Wednesday, January 20, 2010

Jody Strand Clinic - A Cold Cold Morning

Part 1

The morning the Jody Strand clinic began, I drug myself out of bed and forced myself up to go observe the first day of the clinic. My riding slot was not until the morning of the second day but I have always learned a lot by watching. Besides clinics are a nice way to touch base with other Arabian horse enthusiasts in the winter time. Those opportunities don't come often and I was looking forward to seeing some of my friends.

I dressed in as many layers of clothing as I could get on and still move. Sitting around in an arena for eight hours or so watching others ride is cold work. I threw my heatable cushion into the microwave to assure at least my tush was warm and folded up about four lap robes to take along with me. I grabbed a couple of bag chairs but I decided against my usual tablet and pen for note taking. At least I knew I was too tired for that. I justified it by telling myself I could hardly read my notes what the heck. Then I stepped out into the cold moist morning air and wondered what in the heck I was doing going off to some cold barn when I could be snug in my warm bed.

Still I pushed to get myself into the car and down the road. I managed to get myself lost getting to this training facility...........a facility I'd been to dozens of times in the short time it's been there. I guess that should have told me I was too tired to be doing a clinic but when I'm tired, I guess I'm just not that bright. I had clinic on my mind and clinic was what I was going to do.

I had some trepidation once I got to the facility. I knew the woman who pretty much let me have it at the Region 5 Championships would be there. I hadn't thought about that when I'd decided to come. Now I just hoped she would be professional and leave me alone instead of preach at me about what she sees as my irresponsible breeding practices. We'd been in the midst of the horse show before so people around didn't seem to deter her so this time I was going to try and keep my distance.

Going through the front doors I realized not many people were inside even though there were a number of vehicles in the parking lot. The first person I saw was that woman I was trying to avoid and I was thinking I'd made a terrible mistake. Public confrontation is not my thing so I quickly headed off like I knew what I was doing, maybe I'd be OK. I couldn't help but wonder why people have to treat others this way. It makes things uncomfortable for everyone.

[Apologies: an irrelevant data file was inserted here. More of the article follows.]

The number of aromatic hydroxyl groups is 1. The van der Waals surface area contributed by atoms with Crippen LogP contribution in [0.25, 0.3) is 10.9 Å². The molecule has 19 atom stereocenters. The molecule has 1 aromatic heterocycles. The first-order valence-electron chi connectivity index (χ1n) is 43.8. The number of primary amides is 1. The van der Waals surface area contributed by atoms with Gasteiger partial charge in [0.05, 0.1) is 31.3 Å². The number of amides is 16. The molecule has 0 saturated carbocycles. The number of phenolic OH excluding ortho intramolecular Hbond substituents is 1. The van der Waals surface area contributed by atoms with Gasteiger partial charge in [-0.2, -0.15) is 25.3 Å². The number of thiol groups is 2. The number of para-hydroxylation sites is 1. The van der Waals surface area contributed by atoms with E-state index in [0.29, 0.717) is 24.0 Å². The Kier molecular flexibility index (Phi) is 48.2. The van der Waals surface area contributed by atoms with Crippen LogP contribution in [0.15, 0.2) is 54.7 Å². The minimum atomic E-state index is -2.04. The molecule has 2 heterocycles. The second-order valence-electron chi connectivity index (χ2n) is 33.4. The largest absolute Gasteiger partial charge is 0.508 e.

I was already thinking this clinic was not starting off well. Then I spotted my friends, Crystal and Mike Baker. Seeing them made me forget about the chasm between that woman who used to be my friend and me. I went straight over to where they were sitting and asked if I could join them. Crystal and I would be able to compare notes on what we thought about each horse and what its issues might be. That would be fun.

This clinic had been partially sponsored by DST Arabians. They had contributed funds so that kids could bring their horses to this clinic for free. Kids could also audit for free. DST had made this contribution a couple of years back wanting to help a child show who would not normally be able to afford it. The way the rules are written it wasn't OK to do this with show fees so it was decided the next best thing would be to provide access for the kids to a nationally known and respected trainer. Jody Strand had fit that bill perfectly.

Because of this sponsorship over half of the people at the clinic were kids with their horses and of course parents and even friends. There were 4-H level kids on up to those either showing or planning to show in the Arabian circuit. There were also people there who had brought their horses the year before. They were back to get more help from Jody. Others who had been auditing the clinic the year before had returned with horses this time. There were newly started horses and seasoned show horses. That made for a nice cross section of riders and issues to resolve.

I learned a long time ago that everything always goes back to the horse going forward. If the horse isn't doing that properly, it cannot do collected work. It might seem like an over simplification because a horse can exhibit more different behaviors in the avoidance of a task than one can count, but it is not. They may look like different issues...........but fundamentally they are all the same.

What is different is what it takes to communicate to each horse what it is we want. As riders we must find the way each particular horse understands before we can get it to do what is so simple for us to see. That is the part that is difficult. Each horse is different so each has a different way of evading lifting up its back and stepping deep underneath itself.

To be continued......................

Scary Behavior

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1 comment:

  1. That sounds like a rotten start to the clinic, hope things got better